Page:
The Five Freedoms are;
(1) Freedom from Hunger and Thirst
(by ready access to fresh water and a diet that maintains health and vigour);
(2) Freedom from Discomfort
(by providing an appropriate environment including shelter and a comfortable resting area);
(3) Freedom from Pain, Injury or Disease
(by prevention of, or rapid diagnosis and treatment);
(4) Freedom to Express Normal Behaviour
(by providing sufficient space, proper facilities and company of the animal’s own kind as required);
(5) Freedom from Fear and Distress
(by ensuring conditions and treatment that avoids mental and emotional suffering).
The ‘Five Domains’ were presented by researchers (Williams, Mellor, Marbrook & Stafford) in various publications and it can be seen how they are based on the ‘Five Freedoms’. The ‘Five Domains’ draws attention to the potential for animal welfare compromise. They focus on the needs of the animal and how to provide for those needs. Both these models focus on minimizing or at best, neutralising, largely negative aspects of an animal’s environment by providing the basic necessities of life.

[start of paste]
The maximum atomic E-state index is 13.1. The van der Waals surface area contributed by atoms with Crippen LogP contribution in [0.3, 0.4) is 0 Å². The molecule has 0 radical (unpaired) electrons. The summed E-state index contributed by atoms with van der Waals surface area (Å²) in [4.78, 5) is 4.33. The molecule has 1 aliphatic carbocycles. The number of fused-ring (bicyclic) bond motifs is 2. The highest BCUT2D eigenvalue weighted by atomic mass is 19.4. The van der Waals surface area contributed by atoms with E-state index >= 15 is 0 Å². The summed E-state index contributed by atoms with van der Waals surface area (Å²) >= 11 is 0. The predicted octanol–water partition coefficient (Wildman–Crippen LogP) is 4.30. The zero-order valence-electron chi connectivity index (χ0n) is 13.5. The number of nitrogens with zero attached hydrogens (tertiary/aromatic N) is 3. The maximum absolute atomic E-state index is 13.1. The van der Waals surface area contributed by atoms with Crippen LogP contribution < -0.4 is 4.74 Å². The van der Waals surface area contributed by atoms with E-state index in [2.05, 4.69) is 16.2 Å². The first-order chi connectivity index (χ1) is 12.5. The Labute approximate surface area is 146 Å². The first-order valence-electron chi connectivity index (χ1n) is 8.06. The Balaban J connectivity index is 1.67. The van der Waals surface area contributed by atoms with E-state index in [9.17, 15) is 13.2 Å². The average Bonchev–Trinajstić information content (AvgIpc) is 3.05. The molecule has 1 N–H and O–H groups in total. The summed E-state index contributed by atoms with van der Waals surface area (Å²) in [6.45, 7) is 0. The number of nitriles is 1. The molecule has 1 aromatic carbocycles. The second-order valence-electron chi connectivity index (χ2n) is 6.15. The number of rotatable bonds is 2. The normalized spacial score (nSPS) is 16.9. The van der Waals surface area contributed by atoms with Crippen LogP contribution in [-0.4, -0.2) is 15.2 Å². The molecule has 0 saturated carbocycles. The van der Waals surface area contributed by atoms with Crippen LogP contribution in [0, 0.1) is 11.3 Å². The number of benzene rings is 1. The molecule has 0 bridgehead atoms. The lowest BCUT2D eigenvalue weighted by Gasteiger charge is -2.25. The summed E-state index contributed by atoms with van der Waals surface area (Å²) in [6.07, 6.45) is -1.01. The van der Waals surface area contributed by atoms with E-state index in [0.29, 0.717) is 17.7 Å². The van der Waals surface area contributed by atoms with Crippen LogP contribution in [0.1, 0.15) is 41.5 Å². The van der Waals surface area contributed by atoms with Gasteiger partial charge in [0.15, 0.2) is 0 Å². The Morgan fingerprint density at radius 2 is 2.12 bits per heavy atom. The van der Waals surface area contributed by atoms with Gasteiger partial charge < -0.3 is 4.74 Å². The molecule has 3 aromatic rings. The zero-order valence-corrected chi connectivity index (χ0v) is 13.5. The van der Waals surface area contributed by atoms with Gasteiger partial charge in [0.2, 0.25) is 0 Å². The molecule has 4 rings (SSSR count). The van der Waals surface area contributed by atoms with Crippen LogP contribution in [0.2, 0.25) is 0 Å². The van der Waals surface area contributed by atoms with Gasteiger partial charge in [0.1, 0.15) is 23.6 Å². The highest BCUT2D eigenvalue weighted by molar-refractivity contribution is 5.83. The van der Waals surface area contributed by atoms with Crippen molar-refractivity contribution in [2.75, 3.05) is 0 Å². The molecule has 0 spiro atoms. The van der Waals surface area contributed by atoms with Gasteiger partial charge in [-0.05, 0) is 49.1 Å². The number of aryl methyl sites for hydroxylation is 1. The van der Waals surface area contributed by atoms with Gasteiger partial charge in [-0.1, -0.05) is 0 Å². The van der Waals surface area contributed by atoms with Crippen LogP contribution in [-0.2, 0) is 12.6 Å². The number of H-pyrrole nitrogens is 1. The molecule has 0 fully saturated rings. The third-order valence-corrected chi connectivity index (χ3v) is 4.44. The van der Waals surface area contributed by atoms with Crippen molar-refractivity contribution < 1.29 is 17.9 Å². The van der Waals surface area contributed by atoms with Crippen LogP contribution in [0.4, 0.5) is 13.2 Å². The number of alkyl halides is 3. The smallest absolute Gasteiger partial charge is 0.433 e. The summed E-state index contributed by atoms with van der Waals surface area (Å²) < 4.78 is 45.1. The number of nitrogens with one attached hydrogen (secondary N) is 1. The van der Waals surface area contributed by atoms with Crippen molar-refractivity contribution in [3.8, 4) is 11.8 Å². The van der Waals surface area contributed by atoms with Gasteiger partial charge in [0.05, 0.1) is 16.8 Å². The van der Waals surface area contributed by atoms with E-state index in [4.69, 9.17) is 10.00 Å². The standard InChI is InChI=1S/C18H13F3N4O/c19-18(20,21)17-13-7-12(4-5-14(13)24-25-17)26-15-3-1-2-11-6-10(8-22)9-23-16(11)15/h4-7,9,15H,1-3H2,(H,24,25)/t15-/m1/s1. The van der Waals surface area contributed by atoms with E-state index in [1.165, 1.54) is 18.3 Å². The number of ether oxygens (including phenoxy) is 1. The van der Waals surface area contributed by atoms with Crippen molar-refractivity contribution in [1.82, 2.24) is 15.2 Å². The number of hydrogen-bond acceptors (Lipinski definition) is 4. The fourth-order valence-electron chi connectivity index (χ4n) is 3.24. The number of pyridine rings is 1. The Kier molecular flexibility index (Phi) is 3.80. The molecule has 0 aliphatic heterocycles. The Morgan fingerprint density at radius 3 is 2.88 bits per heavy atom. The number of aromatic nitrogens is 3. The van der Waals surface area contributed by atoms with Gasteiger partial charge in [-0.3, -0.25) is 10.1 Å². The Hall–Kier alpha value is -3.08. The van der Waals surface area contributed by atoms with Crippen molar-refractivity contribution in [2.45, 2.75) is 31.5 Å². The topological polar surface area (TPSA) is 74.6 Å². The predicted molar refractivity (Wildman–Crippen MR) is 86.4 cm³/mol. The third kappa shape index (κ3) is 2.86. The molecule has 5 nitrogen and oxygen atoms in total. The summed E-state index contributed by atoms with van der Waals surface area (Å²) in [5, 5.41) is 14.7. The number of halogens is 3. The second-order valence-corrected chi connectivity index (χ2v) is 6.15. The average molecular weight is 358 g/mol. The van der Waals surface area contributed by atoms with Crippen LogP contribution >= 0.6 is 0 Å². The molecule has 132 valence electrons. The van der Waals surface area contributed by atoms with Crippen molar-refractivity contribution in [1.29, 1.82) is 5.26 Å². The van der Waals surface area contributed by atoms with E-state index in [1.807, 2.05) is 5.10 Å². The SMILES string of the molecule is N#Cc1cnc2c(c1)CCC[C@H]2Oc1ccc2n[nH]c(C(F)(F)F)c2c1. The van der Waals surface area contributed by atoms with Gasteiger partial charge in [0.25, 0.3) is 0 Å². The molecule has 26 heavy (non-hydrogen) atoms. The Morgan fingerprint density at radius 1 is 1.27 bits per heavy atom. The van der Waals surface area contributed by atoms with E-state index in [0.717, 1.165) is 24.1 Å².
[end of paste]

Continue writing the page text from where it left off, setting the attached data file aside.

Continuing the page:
However, more recent (2015) and more advanced ethical standards focus on Positive Welfare States, which we explain in more detail below.
Animal welfare standards that focus on ‘Positive Welfare States’ are the more advanced and most current frameworks for animal welfare. They expand on the ‘Five Freedoms’ and the ‘Five Domains’ by including feedback from the animal itself. This includes what the animal ‘wants’. For example, if it was given a choice of three different cages, which one did it choose (want)? Choice has been studied in only a few species and for only a few aspects of their lives, but the research can be done. Some examples are given by Mellor (2015) in his Table 1, reproduced here.